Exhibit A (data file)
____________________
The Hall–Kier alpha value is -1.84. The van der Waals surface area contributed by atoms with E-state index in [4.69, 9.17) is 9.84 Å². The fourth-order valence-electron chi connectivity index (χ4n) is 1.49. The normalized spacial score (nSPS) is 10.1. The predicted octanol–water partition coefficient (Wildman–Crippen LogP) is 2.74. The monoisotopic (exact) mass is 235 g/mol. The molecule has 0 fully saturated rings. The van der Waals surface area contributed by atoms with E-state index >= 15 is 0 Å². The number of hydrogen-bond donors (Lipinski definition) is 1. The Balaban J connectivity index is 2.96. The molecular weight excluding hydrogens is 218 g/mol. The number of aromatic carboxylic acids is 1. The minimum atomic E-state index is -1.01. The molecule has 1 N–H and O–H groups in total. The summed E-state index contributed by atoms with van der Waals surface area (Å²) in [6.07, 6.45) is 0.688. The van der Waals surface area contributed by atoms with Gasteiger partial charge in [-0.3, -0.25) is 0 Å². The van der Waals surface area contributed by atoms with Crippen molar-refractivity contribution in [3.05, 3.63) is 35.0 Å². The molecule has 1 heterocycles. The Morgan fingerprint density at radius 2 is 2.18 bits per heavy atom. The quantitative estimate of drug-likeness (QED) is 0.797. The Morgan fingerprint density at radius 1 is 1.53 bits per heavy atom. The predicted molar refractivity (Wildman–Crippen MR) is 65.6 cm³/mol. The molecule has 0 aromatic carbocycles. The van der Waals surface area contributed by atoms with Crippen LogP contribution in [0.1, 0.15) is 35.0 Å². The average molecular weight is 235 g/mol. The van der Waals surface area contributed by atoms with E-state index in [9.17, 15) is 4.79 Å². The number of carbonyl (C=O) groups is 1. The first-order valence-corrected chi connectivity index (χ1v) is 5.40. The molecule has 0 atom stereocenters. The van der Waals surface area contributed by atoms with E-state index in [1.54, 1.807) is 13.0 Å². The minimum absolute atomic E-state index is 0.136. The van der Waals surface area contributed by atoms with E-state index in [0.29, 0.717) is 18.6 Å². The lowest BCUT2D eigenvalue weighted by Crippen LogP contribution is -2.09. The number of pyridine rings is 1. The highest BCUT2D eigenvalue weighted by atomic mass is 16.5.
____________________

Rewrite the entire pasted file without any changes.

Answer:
The Hall–Kier alpha value is -1.84. The van der Waals surface area contributed by atoms with E-state index in [4.69, 9.17) is 9.84 Å². The fourth-order valence-electron chi connectivity index (χ4n) is 1.49. The normalized spacial score (nSPS) is 10.1. The predicted octanol–water partition coefficient (Wildman–Crippen LogP) is 2.74. The monoisotopic (exact) mass is 235 g/mol. The molecule has 0 fully saturated rings. The van der Waals surface area contributed by atoms with E-state index >= 15 is 0 Å². The number of hydrogen-bond donors (Lipinski definition) is 1. The Balaban J connectivity index is 2.96. The molecular weight excluding hydrogens is 218 g/mol. The number of aromatic carboxylic acids is 1. The minimum atomic E-state index is -1.01. The molecule has 1 N–H and O–H groups in total. The summed E-state index contributed by atoms with van der Waals surface area (Å²) in [6.07, 6.45) is 0.688. The van der Waals surface area contributed by atoms with Gasteiger partial charge in [-0.3, -0.25) is 0 Å². The van der Waals surface area contributed by atoms with Crippen molar-refractivity contribution in [3.05, 3.63) is 35.0 Å². The molecule has 1 heterocycles. The Morgan fingerprint density at radius 2 is 2.18 bits per heavy atom. The quantitative estimate of drug-likeness (QED) is 0.797. The Morgan fingerprint density at radius 1 is 1.53 bits per heavy atom. The predicted molar refractivity (Wildman–Crippen MR) is 65.6 cm³/mol. The molecule has 0 aromatic carbocycles. The van der Waals surface area contributed by atoms with Crippen LogP contribution in [0.1, 0.15) is 35.0 Å². The average molecular weight is 235 g/mol. The van der Waals surface area contributed by atoms with E-state index in [9.17, 15) is 4.79 Å². The number of carbonyl (C=O) groups is 1. The first-order valence-corrected chi connectivity index (χ1v) is 5.40. The molecule has 0 atom stereocenters. The van der Waals surface area contributed by atoms with E-state index in [1.54, 1.807) is 13.0 Å². The minimum absolute atomic E-state index is 0.136. The van der Waals surface area contributed by atoms with E-state index in [0.29, 0.717) is 18.6 Å². The lowest BCUT2D eigenvalue weighted by Crippen LogP contribution is -2.09. The number of pyridine rings is 1. The highest BCUT2D eigenvalue weighted by atomic mass is 16.5.